Q: What have been the key observations for you as a leader in remote working during the mass transition to home working?
A: The almost overnight switch to everyone working remotely has posed myriad challenges for most organisations and, more importantly, for the people that work for them. Even the most experienced remote worker has had to deal with the added complexity of extra responsibilities at home and changes to their daily routines. For those who are used to being office based, the transition has been an even bigger shift. People are a company’s greatest asset and leaders need to make sure they are doing everything they can to support employees as they adapt to their own unique situations.
What has stood out for me is how well and how quickly our people have been able to adapt, and how they have managed to retain a strong sense of culture and community, even without seeing each other in person.
Equally, seeing the high levels of productivity that can be achieved outside the office environment, by setting new behaviours and processes and making use of the digital tools, has been similarly eye opening.
Q: What is Adobe seeing from its customers in terms of tools, technologies and processes that are helping to ensure businesses continue to thrive?
A: In the same way that supporting our people and helping them to continue to work productively and flexibly from home has been a major focus for us, the same is true for our customers. Many have responded to the current situation by identifying the fundamental technologies they need to stay operational and meet the needs of their employees and customers as quickly and seamlessly as possible.
It’s especially important companies remain digitally connected with their customers during this period. We’ve seen huge demand from across the public and private sectors for our Document Cloud applications that enable people to stay productive and collaborate from anywhere, while keeping their operations running successfully.
Beyond those fundamentals, all companies are facing their own unique challenges. Where the hospitality and travel sectors, for example, have seen their operations heavily restricted, others such as supermarkets have seen demand increase and pressure on supply chains and customer service teams intensify, all while having to meet heightened health and safety requirements.
In some cases, digital transformation programmes that might have been planned for the next few years have needed to be delivered in a matter of weeks. Whatever the sector or business, this is a defining moment.
Q: You’ve made staying in touch with your teams and partners a priority during the pandemic. How important is communication at this time and what changes have you brought in?
A: It’s enormously important. Delivering a great employee experience is fundamental to maintaining a strong organisational culture and fostering a sense of community. With our people now working remotely, we’ve set up new internal social channels so our teams can continue to keep in touch informally and share their experiences.
As well as moving our team meetings and calls to video conferencing, we also host coffee catchups and even daily challenges where our people share photos of their entries and winners receive a donation for a charity of their choice. Finding ways to replicate the social aspects of going to work has been a big focus for us.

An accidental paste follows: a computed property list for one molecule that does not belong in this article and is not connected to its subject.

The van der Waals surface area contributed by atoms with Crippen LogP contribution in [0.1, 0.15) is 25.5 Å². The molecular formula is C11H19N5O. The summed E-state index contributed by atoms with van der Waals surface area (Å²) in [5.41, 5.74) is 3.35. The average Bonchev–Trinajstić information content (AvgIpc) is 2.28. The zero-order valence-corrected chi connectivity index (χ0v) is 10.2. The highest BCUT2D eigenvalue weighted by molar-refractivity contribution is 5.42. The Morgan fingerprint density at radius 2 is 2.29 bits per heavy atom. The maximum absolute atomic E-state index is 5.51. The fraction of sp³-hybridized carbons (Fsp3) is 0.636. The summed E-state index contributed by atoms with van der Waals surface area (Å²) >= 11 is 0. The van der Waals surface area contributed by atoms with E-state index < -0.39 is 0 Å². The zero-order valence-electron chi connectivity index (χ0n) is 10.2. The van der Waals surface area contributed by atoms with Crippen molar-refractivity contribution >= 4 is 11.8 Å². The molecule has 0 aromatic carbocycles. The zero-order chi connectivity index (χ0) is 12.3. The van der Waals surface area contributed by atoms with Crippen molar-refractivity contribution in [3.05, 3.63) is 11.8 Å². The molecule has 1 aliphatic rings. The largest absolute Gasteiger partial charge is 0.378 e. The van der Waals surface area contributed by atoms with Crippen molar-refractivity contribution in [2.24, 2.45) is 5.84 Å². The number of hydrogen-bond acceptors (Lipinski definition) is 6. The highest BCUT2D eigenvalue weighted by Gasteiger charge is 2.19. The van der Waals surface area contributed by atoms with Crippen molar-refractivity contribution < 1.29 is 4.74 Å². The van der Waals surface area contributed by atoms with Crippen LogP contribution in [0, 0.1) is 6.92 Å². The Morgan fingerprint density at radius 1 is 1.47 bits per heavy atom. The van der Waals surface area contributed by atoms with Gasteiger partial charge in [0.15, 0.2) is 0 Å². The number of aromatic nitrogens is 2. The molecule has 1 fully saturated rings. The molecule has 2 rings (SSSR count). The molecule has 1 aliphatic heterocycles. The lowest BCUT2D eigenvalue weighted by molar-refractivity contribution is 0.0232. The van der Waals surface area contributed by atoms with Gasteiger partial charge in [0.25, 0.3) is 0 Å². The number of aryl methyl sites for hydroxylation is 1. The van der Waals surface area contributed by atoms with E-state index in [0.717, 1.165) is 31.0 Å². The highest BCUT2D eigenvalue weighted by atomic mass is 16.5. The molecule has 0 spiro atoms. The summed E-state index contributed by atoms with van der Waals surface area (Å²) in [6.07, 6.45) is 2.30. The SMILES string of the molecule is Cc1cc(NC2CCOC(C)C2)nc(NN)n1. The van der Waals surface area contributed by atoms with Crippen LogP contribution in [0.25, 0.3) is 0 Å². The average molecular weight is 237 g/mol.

Q: From a strategic perspective, what should companies consider when deploying technology to ensure business continuity?
A: The current situation has accelerated many of our customers’ digital transformation plans or seen them pivot their intended investments from one area to focus on the solutions they need to stay operational. Things like cloud-based collaboration tools and e-signature technologies have gone from being somewhere on a list of priorities to being an absolute necessity.
However, there is a difference between staying operational and ensuring business continuity. The latter also covers the need to continue meeting the expectations of your customers and maintaining service levels. In many sectors, providing that same service entirely digitally might meet a pressing short-term need, but it could also change the way your customer sees you forever.
It’s important to balance short-term needs with a long-term view and consider how the steps you make now will carry through to a world with fewer restrictions, as well as how your customers will respond. For example, if you ramp up your digital offering now, will you be able to scale it back in the future or will your customers have changed their behaviour and expect it to continue?
Q: Finally, what advice do you have for business leaders at this time of crisis?
A: Leaders are faced with making great changes to both their business processes and commercial offerings as they strive to keep their customers and employees satisfied during this challenging period. They are also under pressure to make these changes as seamlessly as possible. It’s a huge task and one where digital technology plays a pivotal role for many of our customers.
Above all, it’s important to keep open minded, flexible, accepting of the situation we find ourselves in and remain supportive. It goes without saying that we are focused on supporting our employees, customers and community at this time and all of the other leaders I’ve spoken with from our customer and partner communities are doing the same.
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